The idea is to make society a less easy place for rapists to operate. Instead of flogging the dead horse of “Don’t get drunk, you’ll get raped” we need society as a whole to stand up and go “I don’t give a flying fuck *how* drunk that person was, you don’t get to take advantage and if you do, you will pay for it, whether it be through social ostracism or jail time, you will pay for it.

      Right now, rapists rape because there is little incentive NOT to.

  3. EG
    EG October 31, 2013 at 2:03 pm |

    We know that many rapists test out their victims by violating their boundaries in other, smaller ways first. Where are all the articles telling women to assert control over their boundaries, if we’re so keen on helping women protect themselves?

    1. Thomas MacAulay Millar
      Thomas MacAulay Millar October 31, 2013 at 2:14 pm |
      1. Thomas MacAulay Millar
        Thomas MacAulay Millar October 31, 2013 at 2:25 pm |

        Though that’s more about bystanders facilitating boundaries than potential targets expressing them. Harriet J’s classic about boundaries and rape is here.

      2. TimmyTwinkles
        TimmyTwinkles October 31, 2013 at 2:28 pm |

        I dug your article. I know this isn’t really the Feministe commentariat vibe, but I’ve beaten the shit out of a would-be date rapist in the past and though I’m 31 and quite the respectable gent i will again for 2 cents. Guys need to do their part; not saying physically necessary, but i believe we have a large obligation to self-police ourselves. Rape affects us all.

        1. Thomas MacAulay Millar
          Thomas MacAulay Millar October 31, 2013 at 2:34 pm |

          There are times when I believe that is the appropriate response. Violent retribution isn’t a structural solution, so I don’t say much about it. But in certain circumstances it is the right thing to do.

        2. SkyTracer
          SkyTracer October 31, 2013 at 4:36 pm |

          @ Timmy and Thomas

          Putting aside the ethical questions surrounding vigilantism, from a realistic standpoint I suspect that (in the west, in the vast majority of cases) beating the shit out of would-be rapists is something only a class-privileged white male could get away with.

        3. EG
          EG October 31, 2013 at 4:43 pm |

          I suspect that depends on who the would-be rapist is.

          But even so, all the more reason for those who can get away with it to do so.

        4. SkyTracer
          SkyTracer October 31, 2013 at 5:26 pm |

          @ EG

          Agreed, but I do remember physically standing up for myself at one point in my youth. It very nearly destroyed my future, and it still had demonstrable socio-economic consequences.

          That sort of outcome tends to go unmentioned by vigilante fantasists.

        5. TimmyTwinkles
          TimmyTwinkles October 31, 2013 at 5:45 pm |

          Reasonable point. I would never advocate generally that someone do what i did, though I have to concur with EG and Thomas that if its a viable recourse, hard for me to say don’t do it. I don’t regret it for a second, though sure it was a somewhat risky thing for me to do even with my class privilege.

        6. SkyTracer
          SkyTracer October 31, 2013 at 5:54 pm |

          Right. To be clear, my concern is not for the rapists, nor am I trying to admonish anyone for taking justice into their own hands (I know I said “ethical questions surrounding vigilantism”, but I didn’t mean to imply that vigilantism is never okay. Clearly it can be). My concern was for people who may not be able to get away with doing what you did, but who won’t realize as much until after the fact.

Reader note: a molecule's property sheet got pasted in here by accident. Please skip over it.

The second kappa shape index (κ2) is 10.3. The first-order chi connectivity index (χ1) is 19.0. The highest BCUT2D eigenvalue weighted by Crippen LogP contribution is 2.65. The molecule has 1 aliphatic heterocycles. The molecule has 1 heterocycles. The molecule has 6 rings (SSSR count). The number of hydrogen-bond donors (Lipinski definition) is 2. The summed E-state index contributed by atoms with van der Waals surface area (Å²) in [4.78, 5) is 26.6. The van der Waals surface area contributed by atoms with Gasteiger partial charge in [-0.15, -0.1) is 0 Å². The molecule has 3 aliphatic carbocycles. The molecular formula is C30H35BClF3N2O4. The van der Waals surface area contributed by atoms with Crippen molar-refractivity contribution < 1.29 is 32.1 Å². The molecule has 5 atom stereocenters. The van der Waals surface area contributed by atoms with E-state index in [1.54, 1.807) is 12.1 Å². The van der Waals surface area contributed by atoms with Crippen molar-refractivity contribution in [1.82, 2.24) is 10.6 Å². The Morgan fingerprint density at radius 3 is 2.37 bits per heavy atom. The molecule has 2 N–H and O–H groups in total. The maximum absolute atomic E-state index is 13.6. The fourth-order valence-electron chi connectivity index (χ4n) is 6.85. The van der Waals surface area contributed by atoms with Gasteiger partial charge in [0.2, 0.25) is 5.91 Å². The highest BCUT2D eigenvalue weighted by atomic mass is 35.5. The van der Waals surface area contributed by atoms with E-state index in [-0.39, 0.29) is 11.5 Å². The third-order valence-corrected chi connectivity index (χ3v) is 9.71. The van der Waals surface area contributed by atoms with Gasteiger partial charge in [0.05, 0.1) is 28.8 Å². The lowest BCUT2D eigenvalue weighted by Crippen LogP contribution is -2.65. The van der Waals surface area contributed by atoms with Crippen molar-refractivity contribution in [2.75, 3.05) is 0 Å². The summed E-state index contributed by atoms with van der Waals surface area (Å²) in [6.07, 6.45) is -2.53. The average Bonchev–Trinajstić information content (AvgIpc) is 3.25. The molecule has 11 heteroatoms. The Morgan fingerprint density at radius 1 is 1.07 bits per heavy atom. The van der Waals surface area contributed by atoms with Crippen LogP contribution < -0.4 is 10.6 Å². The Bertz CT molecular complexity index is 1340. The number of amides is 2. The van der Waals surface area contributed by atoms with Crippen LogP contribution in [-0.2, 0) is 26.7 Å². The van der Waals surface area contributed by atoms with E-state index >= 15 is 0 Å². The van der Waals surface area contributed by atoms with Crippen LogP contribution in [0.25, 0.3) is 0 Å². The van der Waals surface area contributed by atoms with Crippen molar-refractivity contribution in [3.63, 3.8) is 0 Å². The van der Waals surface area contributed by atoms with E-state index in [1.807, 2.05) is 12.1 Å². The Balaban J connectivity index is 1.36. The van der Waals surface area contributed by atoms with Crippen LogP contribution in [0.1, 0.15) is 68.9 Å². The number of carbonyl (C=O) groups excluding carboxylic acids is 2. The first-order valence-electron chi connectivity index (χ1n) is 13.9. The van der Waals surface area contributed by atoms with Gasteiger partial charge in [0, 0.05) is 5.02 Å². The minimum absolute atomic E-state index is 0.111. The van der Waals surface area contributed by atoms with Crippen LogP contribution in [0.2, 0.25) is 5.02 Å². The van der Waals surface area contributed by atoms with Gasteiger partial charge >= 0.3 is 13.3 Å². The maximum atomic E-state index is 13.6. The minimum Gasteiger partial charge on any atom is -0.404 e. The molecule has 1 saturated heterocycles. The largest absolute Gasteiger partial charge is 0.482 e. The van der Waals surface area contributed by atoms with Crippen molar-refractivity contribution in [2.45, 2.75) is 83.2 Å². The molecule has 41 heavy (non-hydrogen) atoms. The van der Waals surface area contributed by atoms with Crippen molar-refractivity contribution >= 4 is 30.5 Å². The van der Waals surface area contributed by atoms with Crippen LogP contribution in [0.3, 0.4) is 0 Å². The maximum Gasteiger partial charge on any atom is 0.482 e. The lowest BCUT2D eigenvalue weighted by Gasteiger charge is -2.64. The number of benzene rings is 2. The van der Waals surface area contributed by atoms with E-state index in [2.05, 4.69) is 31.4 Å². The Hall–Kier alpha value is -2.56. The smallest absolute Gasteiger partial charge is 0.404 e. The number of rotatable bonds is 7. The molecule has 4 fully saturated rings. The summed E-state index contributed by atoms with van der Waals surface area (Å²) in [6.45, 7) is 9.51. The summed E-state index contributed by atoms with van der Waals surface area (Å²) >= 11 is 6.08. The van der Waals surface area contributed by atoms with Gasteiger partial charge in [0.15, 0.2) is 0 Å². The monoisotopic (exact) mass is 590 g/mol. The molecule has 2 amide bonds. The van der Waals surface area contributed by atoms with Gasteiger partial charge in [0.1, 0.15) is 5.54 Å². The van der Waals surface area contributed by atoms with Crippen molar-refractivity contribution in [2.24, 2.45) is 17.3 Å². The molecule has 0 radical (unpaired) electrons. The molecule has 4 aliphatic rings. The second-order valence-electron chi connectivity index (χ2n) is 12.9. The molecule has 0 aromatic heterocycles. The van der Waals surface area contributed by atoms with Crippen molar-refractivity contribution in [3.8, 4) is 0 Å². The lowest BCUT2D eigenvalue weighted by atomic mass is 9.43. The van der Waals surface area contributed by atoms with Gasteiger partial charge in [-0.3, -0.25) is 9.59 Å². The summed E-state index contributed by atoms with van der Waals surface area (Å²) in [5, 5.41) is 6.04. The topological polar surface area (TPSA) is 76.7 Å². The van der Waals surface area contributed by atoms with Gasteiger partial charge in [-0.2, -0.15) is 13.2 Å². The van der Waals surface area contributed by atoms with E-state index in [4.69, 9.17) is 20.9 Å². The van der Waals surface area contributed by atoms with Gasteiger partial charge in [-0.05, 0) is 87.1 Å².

3. EG
        EG October 31, 2013 at 2:37 pm |

        Awesome! I meant in pop culture, though, as opposed to the “don’t get drunk” bullshit. If we really cared about women protecting themselves, that’s the kind of article we’d see. But our culture doesn’t; it just cares about policing women.

  4. Marie
    Marie October 31, 2013 at 2:31 pm |

    Women should never be blamed for rape. That said, taking precautions is the mature, common-sense thing to do. When drunk, a person’s perceptions are compromised; drinking alcohol can impair judgment.

    I will now confess something pretty scary: last year, when I was walking home from a nightclub, very drunk, a young guy in a car offered me a lift. Although I’ve always been well aware of the potential dangers of hitchhiking, I was so intoxicated, my thinking was quite hazy – so I got in. About two blocks down the road, my thinking cleared up somewhat, so I asked him to let me out. I must be one of the luckiest ladies around, because he said, “Sure”, pulled over to the curb, and allowed me to open the door and get out. One year later, I still feel a flash of fear when I think of what might have happened to me if this young man had sinister intentions.

    Taking a common-sense approach to personal safety is not a form of victim-blaming, it’s not a form of hysterics, it’s not a form of infantizing women: I can’t imagine why it would be a bad idea to protect yourself.

    1. EG
      EG October 31, 2013 at 3:34 pm |

      You know what? When I was a teenager, I got drunk and passed out in the bathroom of the bar. The bartender found me at the end of night and gave me a lift home and did not rape me.

      And that doesn’t mean that I’m one of the luckiest young women around. It means that he wasn’t a rapist, like, in my opinion, most men. The idea that being raped would be the logical or expected end to either your story or mine is part of what enables rapists–it suggests that most or all men are predators. And I just don’t think that’s true.